and Rebecca Eilers.
- Page 1: A boy and his dog are in the boy’s bedroom admiring a smiling frog in a glass jar. The moon can be seen through an open window. The boy is in his pajamas, his boots are at the foot of the bed and his clothes are on the floor.
- Page 2: The boy and the dog are asleep in the boy’s bed. The frog is climbing out of the jar.
- Page 3: It is now morning. The boy and the dog are awake and have observed that the frog is missing.
- Page 4: The boy is looking in one of his boots for the frog while the dog has stuck his head in the frog’s jar.
- Page 5: The boy and the dog are looking out the window (the reader sees the building exterior). The boy looks like he is calling out something (i.e., both hands are by his mouth, which is open). The glass jar is stuck on the dog’s head.
- Page 6: The dog is falling out the window and the boy looks puzzled.
- Page 7: The boy has come outside and is holding the dog. The jar has broken and pieces are lying on the ground. The boy has a scowl on his face and the dog is licking the boy’s cheek.
- Pages 8 & 9 (one picture): The boy is calling (i.e., both hands are by his mouth, which is open) and the dog is sniffing with his nose in the air. In the distance is a forest. A beehive is hanging in a tree by the edge of the forest and bees can be seen flying from it.
- Page 10: The boy is calling (i.e., one hand is by his mouth, which is open) down a hole in the ground while the dog is jumping up toward the beehive.
- Page 11: A small ground rodent, such as a ground squirrel or gopher, has popped out of the hole. The boy is holding his nose and looking unhappy. The dog is still jumping up toward the beehive.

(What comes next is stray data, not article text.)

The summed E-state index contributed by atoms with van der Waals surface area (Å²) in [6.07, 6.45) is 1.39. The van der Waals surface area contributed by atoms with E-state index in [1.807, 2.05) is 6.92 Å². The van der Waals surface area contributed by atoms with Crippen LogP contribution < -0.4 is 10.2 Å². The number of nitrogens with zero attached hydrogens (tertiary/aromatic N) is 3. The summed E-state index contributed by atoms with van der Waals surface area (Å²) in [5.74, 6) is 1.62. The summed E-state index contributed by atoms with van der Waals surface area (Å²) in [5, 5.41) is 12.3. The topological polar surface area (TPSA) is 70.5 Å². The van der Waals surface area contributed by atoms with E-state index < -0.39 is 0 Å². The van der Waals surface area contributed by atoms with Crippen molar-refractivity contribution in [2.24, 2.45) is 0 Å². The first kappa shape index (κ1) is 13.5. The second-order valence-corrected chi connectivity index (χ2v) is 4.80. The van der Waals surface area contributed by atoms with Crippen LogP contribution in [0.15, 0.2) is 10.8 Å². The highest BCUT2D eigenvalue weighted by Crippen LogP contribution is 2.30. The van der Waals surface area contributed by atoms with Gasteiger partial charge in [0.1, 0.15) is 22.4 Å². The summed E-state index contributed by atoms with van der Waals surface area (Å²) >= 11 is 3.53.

- Page 12 & 13 (one picture): The beehive has fallen out of the tree and angry bees are swarming. The boy is sitting on a branch of a large tree exploring a hole in the tree.
- Page 14 & 15 (one picture): An owl, with open wings, has come out of the hole and the boy has fallen on the ground. The bees are chasing the dog.
- Page 16: The boy is running away from the owl. In the background is a large boulder. Branches of trees can be seen behind it.
- Page 17: The boy has climbed to the top of the boulder and is calling (i.e., one hand is by his mouth, which is open). He is holding a branch of a tree. The dog can be seen slinking toward the boulder. His tail is between his legs.
- Page 18: What appeared to be branches are, in fact, the antlers of a deer. The boy can be seen draped over the deer’s head.
- Page 19: The deer is walking, with the boy on his head, toward a cliff. The dog is chasing the deer.
- Page 20: The deer has tipped the boy over the edge of the cliff and the dog has apparently fallen off the cliff. Both the boy and the dog are in the midst of falling into a marshy pond.
- Page 21: The boy and the dog have fallen head first into the water with a splash. Only their legs are visible.
- Page 22: The boy is sitting in the water and the dog is sitting on the boy’s shoulder looking over his head. The boy is holding his hand to his ear and smiling, as if he has heard something.
- Page 23: The boy is kneeling beside a large log. The dog is swimming toward him. The boy is holding one finger to his mouth (i.e., gesture indicating a need for silence).
- Page 24: The boy and the dog are looking over the log. The reader observes them from the back and does not know what they are seeing.
- Page 25: The boy and the dog are sitting on the log and are looking at a mother and father frog – one or the other may be the frog that escaped. The frogs are snuggled together and smiling
- Page 26: The frogs’ children emerge from tall grasses on the right. The adult frogs have proud smiles on their faces as they look at their children. The boy and the dog are sitting on the log. The boy is smiling.
- Page 27s & 28: The boy and the dog are leaving. The boy has a small frog in his hand and is waving at the frog family, which is sitting on the big log.
For a full description of the data collection methods, codes, and
analyses followed in most of these studies, please consult this basic
work that should also be cited in publications using these data:
Berman, R. A., & Slobin, D. I. (1994). Relating events in narrative: A crosslinguistic developmental study. Hillsdale, NJ: Lawrence Erlbaum Associates.
Mayer, M. (1969). Frog, where are you? New York: Dial Press.